permanently monitoring the environment, as the ministry does.

A local government representative in Seversk says the survey is inaccurate
and the ecological situation in the area has actually improved.

The Seversk plant now is threatening to sue at least one foreign publication,
the British daily The Guardian, for running news of the survey last week.

It's not clear what effect the survey will have. Earlier this year, the
country's only independent but officially recognized organ for monitoring the
environment, the State Committee for the Protection of the Environment, was
disbanded and integrated into the Natural Resources ministry.
Environmentalists at the time issued warnings the absence of an acknowledged
watchdog would leave the country without protection from dangerous industrial
projects backed by the government.

******

#6
Duma Panel Draws up Proposals to Settle Chechnya Situation 

MOSCOW, November 3 (Itar-Tass) - Draft proposals for a comprehensive
settlement of the situation in Chechnya have been drawn up in the State
Duma lower house of the Russian parliament.
    An official in the House commission for the promotion of the
normalisation of socio-political and socio-economic situation and the
observance of human rights in the Chechen Republic has told Itar-Tass that
recommendations are addressed to the President, the Government, various
ministries and departments of the Russian Federation and the Head of the
Provisional Administration of Chechnya.
     It is suggested in particular that the Head of State consider the
question of introducing an institution of Special Presidential
Representative in the Chechen Republic with functions to coordinate and
monitor the actions of Federal ministries and departments, including
security-related ones, as well as the question of representation of
migrants from the republic in Federal power bodies.
     The largest package of recommendations is intended for the Russian
government which is suggested, among other things, to adopt a number of
Federal programmes for the socio-economic development of the Chechen
Republic, the rehabilitation of residents of and migrants from the republic
as well as participants in the counterterrorist operation, and grant
customs and taxation privileges to this Subject of the Federation and
ensure targeted allocation of funds to resolve the most acute problems of
the reconstruction and development
of the Chechen Republic.
    The Ministries of Defence and the Interior are recommended to take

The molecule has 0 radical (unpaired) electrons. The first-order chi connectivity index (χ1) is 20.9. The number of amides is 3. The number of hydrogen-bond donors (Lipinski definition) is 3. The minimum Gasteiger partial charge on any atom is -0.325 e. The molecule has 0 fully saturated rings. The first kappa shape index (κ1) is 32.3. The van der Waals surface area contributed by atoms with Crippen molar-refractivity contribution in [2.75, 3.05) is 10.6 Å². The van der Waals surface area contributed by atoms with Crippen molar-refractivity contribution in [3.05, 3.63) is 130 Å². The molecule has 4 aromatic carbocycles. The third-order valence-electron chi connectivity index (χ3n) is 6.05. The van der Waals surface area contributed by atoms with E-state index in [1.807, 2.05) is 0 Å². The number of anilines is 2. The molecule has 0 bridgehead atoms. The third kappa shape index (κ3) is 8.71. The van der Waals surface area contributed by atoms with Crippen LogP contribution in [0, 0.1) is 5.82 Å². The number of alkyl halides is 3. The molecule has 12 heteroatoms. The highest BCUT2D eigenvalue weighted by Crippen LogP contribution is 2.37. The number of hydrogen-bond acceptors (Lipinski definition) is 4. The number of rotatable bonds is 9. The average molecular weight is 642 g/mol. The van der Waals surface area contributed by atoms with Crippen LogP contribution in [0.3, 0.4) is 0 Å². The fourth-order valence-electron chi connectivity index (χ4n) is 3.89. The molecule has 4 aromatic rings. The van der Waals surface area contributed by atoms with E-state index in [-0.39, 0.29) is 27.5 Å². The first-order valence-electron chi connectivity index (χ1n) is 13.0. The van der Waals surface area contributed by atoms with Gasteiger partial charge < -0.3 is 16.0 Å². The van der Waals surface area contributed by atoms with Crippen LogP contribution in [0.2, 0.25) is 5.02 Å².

urgent measures to prevent indiscriminate and non-adequate use of force as
well as offences against the civilian population, reduce the overall number
of checkpoints and fully eliminate them in Chechnya's three northern areas,
declaring them a "zone of peace".
    The package of recommendations is to be discussed at an enlarged
meeting of the respective House commission with the participation of
representatives of the Presidential administration and the national
Security Council, the government, ministries and departments of the Russian
Federation, and the administration of the Chechen Republic. The meeting is
to take place in the State Duma and is to be presided over by House Speaker
Gennady Seleznyov.

******

#7
Russia: Poll views attitudes to price hikes 

MOSCOW. Nov 2 (Interfax) - Nearly half of Russian citizens, 46%, think
lowering prices is the Russian government's main task at the moment.
    Just over a year ago, in September 1999, the same percentage of Russian
citizens had the same opinion, according to a report by the All- Russia
Public Opinion Center. The data is based on a poll of 1,600 respondents on
October 30. Respondents were free to select several answers, so the
aggregate percentage
may exceed 100%.
    A total of 37% of those polled said the main task now is to strengthen
the ruble (compared to 40% last year).
    Another 37% said the government must concentrate on combating
corruption and misappropriation of state property (against 22% last year).
    State control over prices was named by 35% of those polled, against 37%
last year.
    Thirty-five percent of respondents insist on adjusting wages, pensions